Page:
Gut Microbiota and Host Metabolism: What Relationship

Mithieux, Gilles
May 2018
Neuroendocrinology;May2018, Vol. 106 Issue 4, p352
Academic Journal
A large number of genomic studies have reported associations between the gut microbiota composition and metabolic diseases such as obesity or type 2 diabetes. This led to the widespread idea that a causal relationship could exist between intestinal microbiota and metabolic diseases. At odds with this idea, some compelling studies reported that global changes in microbiota composition have no effect on the host metabolism in obese mice or humans. However, specific bacteria are able to confer host metabolic benefits, such as Akkermansia muciniphila or Prevotella copri, when they are given by gavage in obese mice. A crucial link by which gut bacteria communicate with the host mucosa is based on metabolites or low-molecular-weight compounds. Among them, short-chain fatty acids produced from the fermentation of dietary fibers initiate beneficial effects on the host metabolism via the activation of intestinal gluconeogenesis (a mucosal function exerting antidiabetic and antiobesity effects through the activation of gut-brain neural circuits). However, fermentation of short-chain fatty acids is a function that is widespread among the main bacterial phyla and thus weakly depends on microbiota composition. Therefore, even if some bacteria may confer on the host metabolic benefits, the causal role of microbiota in metabolic diseases is not established.


Related Articles

  • Gut Microbiota Signatures Predict Host and Microbiota Responses to Dietary Interventions in Obese Individuals. Korpela, Katri; Flint, Harry J.; Johnstone, Alexandra M.; Lappi, Jenni; Poutanen, Kaisa; Dewulf, Evelyne; Delzenne, Nathalie; de Vos, Willem M.; Salonen, Anne // PLoS ONE;Mar2014, Vol. 9 Issue 3, p1 

    Background: Interactions between the diet and intestinal microbiota play a role in health and disease, including obesity and related metabolic complications. There is great interest to use dietary means to manipulate the microbiota to promote health. Currently, the impact of dietary change on...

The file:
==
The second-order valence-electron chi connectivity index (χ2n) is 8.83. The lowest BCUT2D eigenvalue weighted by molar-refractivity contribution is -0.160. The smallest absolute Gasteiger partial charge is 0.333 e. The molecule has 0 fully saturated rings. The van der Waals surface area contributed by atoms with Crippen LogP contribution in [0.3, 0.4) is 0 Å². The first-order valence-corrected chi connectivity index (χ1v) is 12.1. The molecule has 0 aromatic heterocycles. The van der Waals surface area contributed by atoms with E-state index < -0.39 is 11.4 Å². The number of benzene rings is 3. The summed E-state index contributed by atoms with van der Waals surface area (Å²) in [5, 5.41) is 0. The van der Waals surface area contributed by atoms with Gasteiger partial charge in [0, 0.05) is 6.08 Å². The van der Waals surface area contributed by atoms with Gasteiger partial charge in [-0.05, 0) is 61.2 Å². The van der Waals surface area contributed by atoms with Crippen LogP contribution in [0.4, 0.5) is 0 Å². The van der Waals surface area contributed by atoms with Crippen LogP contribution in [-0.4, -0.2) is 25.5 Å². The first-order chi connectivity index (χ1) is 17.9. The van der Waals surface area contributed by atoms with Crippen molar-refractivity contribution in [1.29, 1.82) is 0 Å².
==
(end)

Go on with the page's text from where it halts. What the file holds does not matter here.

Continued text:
• The hybrid science of diet, microbes, and metabolic health. Shanahan, Fergus; Murphy, Eileen // American Journal of Clinical Nutrition;Jul2011, Vol. 94 Issue 1, p1 

    The author discusses the interactions of diet, microbes, and fat metabolism as well as the risk of metabolic disease. The author cites evidence linking the effect of disturbances of innate immunity on microbiota which adversely influence inflammatory response and risk of obesity and diabetes....

  • Gut microbiome and its role in obesity and insulin resistance. Lee, Clare J.; Sears, Cynthia L.; Maruthur, Nisa // Annals of the New York Academy of Sciences;Feb2020, Vol. 1461 Issue 1, p37 

    Obesity is a complex metabolic disease caused, in part, by the interaction between an individual's genetics, metabolism, and environment. Emerging evidence supports the role of gut microbiota in mediating the interaction between the host and environment by extracting energy from food otherwise...

  • Gut: Why do the different people's bodies react differently to a high-fat diet?  // Biomedical Market Newsletter;4/28/2012, Vol. 21, p1